Megakaryocytes (MK) have been known for decades to engage in an unusual behavior termed emperipolesis, whereby leukocytes ? principally neutrophils ? appear intact within the MK cytoplasm. Emperipolesis is conserved across mammalian species. It is observed in normal marrow but becomes particularly prevalent under conditions of increased platelet demand, but its mechanisms and functions remain obscure. Using a new in vitro model system, we found that emperipolesis represents a high- throughput interaction whereby neutrophils passage rapidly through MKs. During this transit, neutrophil lipid membranes merge with the MK demarcation membrane system (DMS) and thereby contribute membrane directly to MKs themselves and to the resulting platelets, both in vitro and in vivo. One implication of this finding is that some circulating platelets represent hybrids, featuring both MK and neutrophil components. The goal of this proposal is to begin to understand the physiological function of this novel biology. Together with experienced MK/platelet collaborators Dr. Italiano and Dr. Flaumenhaft, we propose two Aims.
Aim I characterizes the process of protein transfer from neutrophils to platelets via emperipolesis, using live cell imaging and electron microscopy, and defines the proteins transferred from neutrophils to platelets via SILAC mass spectrometry.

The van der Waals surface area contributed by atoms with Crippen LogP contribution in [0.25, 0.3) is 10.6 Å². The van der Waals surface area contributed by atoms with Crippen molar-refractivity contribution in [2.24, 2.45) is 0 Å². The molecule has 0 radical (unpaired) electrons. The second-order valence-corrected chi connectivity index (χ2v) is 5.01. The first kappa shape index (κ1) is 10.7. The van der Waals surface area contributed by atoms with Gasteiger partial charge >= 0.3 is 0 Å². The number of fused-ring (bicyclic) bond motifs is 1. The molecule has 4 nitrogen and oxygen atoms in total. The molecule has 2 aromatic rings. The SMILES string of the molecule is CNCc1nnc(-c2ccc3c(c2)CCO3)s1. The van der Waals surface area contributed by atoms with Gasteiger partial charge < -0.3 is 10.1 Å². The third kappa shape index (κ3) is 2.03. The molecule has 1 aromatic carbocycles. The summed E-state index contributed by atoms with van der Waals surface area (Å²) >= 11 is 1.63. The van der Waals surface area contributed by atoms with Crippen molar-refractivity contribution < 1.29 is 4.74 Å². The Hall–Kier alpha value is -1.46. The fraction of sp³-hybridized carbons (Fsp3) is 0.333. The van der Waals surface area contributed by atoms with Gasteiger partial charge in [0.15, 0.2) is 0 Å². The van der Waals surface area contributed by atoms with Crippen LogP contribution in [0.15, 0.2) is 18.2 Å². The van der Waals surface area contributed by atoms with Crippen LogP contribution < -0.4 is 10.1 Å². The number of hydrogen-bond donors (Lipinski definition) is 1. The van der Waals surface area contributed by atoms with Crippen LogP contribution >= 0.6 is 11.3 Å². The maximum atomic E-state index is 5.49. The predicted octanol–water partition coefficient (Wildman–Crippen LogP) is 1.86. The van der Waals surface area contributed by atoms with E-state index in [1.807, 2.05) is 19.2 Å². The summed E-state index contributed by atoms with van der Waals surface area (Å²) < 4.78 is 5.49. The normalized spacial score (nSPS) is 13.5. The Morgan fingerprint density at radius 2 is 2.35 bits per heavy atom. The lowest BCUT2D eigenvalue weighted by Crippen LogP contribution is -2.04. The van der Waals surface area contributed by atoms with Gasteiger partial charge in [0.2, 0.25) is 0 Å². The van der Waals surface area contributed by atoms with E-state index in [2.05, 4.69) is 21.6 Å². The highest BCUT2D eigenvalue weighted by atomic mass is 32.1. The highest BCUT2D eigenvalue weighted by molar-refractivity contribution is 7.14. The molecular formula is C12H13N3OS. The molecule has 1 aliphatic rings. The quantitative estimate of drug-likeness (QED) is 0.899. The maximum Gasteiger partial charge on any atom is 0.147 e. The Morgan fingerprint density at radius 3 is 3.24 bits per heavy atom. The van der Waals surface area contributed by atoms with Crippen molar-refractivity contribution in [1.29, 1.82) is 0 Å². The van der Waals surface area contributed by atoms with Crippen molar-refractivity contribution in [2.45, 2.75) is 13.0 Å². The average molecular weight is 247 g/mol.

Aim II pursues our preliminary data that hybrid platelets are likely to exhibit enhanced procoagulant function using in vitro assays of platelet function and in vivo imaging of platelet accumulation in growing thrombi. Together, these studies will initiate a novel of research into the biology of emperipolesis, illuminating a surprising pathway of interaction between the immune and hematopoietic systems and defining a previously unappreciated mechanism that has the potential to powerfully modulate platelet function. These ?high risk, high reward? studies of a process observed across mammalian species fits well within the mandate of FOA PA-19-049 New Research Directions that Advance the NHLBI Strategic Vision Normal Biology to ?clarify biological processes that are both present in healthy humans and likely to be relevant in HLBS disorders?? to set the stage for an extended investigation of this phenomenon.
Megakaryocytes have been known for decades to engulf neutrophils in a cell-in-cell interaction termed emperipolesis. We found that this pathway is an active, regulated process whereby neutrophils penetrate into the megakaryocyte cytoplasm, transferring their membrane to megakaryocytes and thereby to platelets. The present proposal employs innovative in vitro and in vivo systems to explore the consequences of emperipolesis for platelet function to set the stage for an extended study of this novel biology.